March 23, 2009, Toronto — UFCW Canada, the country’s largest private
sector union, has added an international profile to its campaign to
achieve collective bargaining rights for Ontario’s agriculture workers
when on Monday it filed a formal complaint with the International
Labour Organization (ILO) in Geneva, Switzerland.
March 23, 2009, Toronto — UFCW Canada, the country’s largest private sector union, has added an international profile to its campaign to achieve collective bargaining rights for Ontario’s agriculture workers when on Monday it filed a formal complaint with the International Labour Organization (ILO) in Geneva, Switzerland.
The ILO is a United Nations agency responsible for formulating international labour standards including basic labour rights including the right to unionize for the purposes of collective bargaining. That right is denied to Ontario farm workers under the province’s Agricultural Employees Protection Act (AEPA).
In a letter to ILO Director-General Juan Somavia, UFCW Canada National president Wayne Hanley asked the United Nations agency to find the province and its AEPA in violation of ILO obligations that Canada pledged in 1972 on behalf of all citizens and levels of government to uphold.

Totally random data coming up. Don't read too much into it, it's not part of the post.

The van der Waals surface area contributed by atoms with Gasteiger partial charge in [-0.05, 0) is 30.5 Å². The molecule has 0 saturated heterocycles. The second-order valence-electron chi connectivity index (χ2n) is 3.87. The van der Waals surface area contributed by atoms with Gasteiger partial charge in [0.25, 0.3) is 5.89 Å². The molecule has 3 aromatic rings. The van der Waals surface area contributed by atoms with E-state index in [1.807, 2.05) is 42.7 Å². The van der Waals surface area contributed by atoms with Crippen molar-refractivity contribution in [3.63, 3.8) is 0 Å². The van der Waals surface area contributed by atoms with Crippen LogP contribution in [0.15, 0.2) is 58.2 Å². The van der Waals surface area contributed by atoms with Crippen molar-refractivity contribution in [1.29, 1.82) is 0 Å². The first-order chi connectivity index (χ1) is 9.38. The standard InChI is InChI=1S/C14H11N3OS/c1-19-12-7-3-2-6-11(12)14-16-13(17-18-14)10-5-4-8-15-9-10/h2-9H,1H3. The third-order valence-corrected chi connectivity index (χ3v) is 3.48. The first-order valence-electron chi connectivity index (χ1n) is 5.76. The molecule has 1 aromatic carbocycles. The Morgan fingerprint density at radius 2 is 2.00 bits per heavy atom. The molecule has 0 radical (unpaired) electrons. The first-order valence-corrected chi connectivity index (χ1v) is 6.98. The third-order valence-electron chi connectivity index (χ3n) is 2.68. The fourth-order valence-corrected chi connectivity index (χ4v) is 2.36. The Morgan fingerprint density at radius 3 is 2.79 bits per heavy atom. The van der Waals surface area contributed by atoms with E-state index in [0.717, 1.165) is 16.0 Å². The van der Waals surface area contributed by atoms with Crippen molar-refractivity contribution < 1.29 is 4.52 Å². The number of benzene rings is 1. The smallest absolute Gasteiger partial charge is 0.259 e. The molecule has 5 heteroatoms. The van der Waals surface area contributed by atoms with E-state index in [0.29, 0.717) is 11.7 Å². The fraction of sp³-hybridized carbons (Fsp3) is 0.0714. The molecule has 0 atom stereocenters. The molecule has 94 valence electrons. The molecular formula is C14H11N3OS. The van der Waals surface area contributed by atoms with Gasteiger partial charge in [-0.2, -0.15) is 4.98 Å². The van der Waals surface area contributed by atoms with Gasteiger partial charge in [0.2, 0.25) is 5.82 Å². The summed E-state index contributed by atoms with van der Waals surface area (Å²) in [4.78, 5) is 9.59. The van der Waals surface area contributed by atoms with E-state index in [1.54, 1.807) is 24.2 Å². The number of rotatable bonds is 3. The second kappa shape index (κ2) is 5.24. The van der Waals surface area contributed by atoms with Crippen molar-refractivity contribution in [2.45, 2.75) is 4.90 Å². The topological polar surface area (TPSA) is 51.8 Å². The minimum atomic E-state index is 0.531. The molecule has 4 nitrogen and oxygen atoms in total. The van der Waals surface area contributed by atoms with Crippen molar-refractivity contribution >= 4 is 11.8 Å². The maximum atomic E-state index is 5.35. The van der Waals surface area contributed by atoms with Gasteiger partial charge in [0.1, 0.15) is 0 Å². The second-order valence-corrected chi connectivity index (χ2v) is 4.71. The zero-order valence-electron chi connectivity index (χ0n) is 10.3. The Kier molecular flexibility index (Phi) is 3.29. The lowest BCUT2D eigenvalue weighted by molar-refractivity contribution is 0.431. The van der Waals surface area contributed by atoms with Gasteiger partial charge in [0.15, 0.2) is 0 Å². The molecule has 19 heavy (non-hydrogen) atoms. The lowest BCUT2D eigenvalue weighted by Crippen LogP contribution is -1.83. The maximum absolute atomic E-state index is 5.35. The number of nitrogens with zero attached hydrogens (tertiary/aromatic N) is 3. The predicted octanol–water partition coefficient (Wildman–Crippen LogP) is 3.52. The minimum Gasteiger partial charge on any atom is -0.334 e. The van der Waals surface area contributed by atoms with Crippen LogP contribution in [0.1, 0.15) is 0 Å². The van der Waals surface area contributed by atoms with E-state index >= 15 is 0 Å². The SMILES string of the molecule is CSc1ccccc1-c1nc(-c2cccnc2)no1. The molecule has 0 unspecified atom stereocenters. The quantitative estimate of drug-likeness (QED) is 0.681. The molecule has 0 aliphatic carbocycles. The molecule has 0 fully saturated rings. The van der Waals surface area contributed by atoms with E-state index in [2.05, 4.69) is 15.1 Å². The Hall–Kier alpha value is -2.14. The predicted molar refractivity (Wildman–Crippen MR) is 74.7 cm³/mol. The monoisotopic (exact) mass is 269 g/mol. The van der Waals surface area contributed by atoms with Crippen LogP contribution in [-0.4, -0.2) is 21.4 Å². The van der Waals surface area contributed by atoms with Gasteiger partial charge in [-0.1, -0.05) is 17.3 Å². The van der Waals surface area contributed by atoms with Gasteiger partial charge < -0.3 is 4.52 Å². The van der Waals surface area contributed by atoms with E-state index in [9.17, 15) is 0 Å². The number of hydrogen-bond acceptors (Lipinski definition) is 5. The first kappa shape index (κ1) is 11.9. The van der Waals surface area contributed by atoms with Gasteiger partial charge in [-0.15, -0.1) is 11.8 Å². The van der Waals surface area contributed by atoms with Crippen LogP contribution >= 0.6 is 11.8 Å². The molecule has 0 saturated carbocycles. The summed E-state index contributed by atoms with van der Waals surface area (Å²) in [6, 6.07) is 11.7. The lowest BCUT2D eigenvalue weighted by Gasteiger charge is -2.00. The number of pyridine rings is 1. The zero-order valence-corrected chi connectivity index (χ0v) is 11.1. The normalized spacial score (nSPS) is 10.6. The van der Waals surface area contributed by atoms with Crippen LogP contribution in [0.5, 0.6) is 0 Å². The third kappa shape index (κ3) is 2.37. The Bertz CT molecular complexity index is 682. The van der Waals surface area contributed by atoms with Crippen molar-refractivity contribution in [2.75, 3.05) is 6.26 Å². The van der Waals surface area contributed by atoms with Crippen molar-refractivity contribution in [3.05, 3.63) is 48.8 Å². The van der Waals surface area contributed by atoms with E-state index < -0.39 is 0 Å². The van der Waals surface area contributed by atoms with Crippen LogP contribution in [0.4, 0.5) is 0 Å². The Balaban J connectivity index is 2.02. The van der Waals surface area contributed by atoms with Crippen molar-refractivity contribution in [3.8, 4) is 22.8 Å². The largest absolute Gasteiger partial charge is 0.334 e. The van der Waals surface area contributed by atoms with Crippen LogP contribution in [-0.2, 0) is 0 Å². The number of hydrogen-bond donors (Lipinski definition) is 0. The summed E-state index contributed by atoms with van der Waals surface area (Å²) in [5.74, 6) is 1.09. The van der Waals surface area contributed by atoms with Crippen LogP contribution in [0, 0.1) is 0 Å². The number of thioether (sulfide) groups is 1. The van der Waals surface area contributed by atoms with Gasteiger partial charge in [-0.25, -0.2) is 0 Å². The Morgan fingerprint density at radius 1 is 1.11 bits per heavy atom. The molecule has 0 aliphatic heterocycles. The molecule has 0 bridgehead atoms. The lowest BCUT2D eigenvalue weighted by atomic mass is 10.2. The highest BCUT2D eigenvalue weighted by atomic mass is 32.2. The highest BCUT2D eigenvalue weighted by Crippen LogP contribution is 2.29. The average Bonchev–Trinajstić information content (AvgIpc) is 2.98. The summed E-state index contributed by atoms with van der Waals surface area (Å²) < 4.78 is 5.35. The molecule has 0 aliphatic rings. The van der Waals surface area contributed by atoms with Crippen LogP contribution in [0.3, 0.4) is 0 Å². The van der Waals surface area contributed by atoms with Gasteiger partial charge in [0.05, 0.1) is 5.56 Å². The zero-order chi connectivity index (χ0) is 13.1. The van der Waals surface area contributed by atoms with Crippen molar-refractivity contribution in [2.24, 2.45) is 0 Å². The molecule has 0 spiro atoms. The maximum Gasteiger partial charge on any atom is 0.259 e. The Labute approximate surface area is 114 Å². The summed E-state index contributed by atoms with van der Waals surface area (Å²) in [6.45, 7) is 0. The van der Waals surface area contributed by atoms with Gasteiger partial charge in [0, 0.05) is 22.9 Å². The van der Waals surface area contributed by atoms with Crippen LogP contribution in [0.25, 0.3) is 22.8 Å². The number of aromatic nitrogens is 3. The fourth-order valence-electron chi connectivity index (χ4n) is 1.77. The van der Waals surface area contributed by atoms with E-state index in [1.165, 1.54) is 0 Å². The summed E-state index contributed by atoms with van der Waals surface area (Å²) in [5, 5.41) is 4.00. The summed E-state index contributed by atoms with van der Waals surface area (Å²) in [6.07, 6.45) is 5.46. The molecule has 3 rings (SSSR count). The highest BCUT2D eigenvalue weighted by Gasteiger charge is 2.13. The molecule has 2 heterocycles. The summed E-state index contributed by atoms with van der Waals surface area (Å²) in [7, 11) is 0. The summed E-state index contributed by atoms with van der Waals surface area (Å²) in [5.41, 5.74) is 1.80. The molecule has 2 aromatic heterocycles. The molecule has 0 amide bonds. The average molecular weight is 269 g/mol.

“The Government of Ontario needs to recognize that labour rights are human rights,” states Hanley. “All human rights are integrated and must be enforced. There can be no vibrant democracy if governments pick and choose which human rights they obey and defend.”
Hanley announced the formal complaint at a media conference at the Ontario Legislature, joined by Andrea Horwath, leader of the Ontario NDP; Wayne Samuelson, president of the Ontario Federation of Labour; and Ken Georgetti, president of the Canadian Labour Congress. The filing of the complaint on Monday coincided with the 37th anniversary of Canada’s ratification of the ILO’s Convention 87: Freedom of Association and Protection of the Right to Organize.
The ILO complaint follows a November 2008 decision by the Court of Appeal for Ontario. The court ruled that Ontario legislation that prevents farm workers from unionizing is unconstitutional, and ordered the Ontario government to change the legislation within 12 months. Instead, the Ontario government has applied for Leave to Appeal to the Supreme Court of Canada to review the decision.
“For Ontario to continue to delay and deny the rights of agriculture workers is an international shame that flies in the face of justice and human rights,” said Hanley. “We hope that ILO will strongly encourage the Ontario government to amend the AEPA so that all agriculture employees in the province are able to exercise their right to freedom of association in a meaningful way.”
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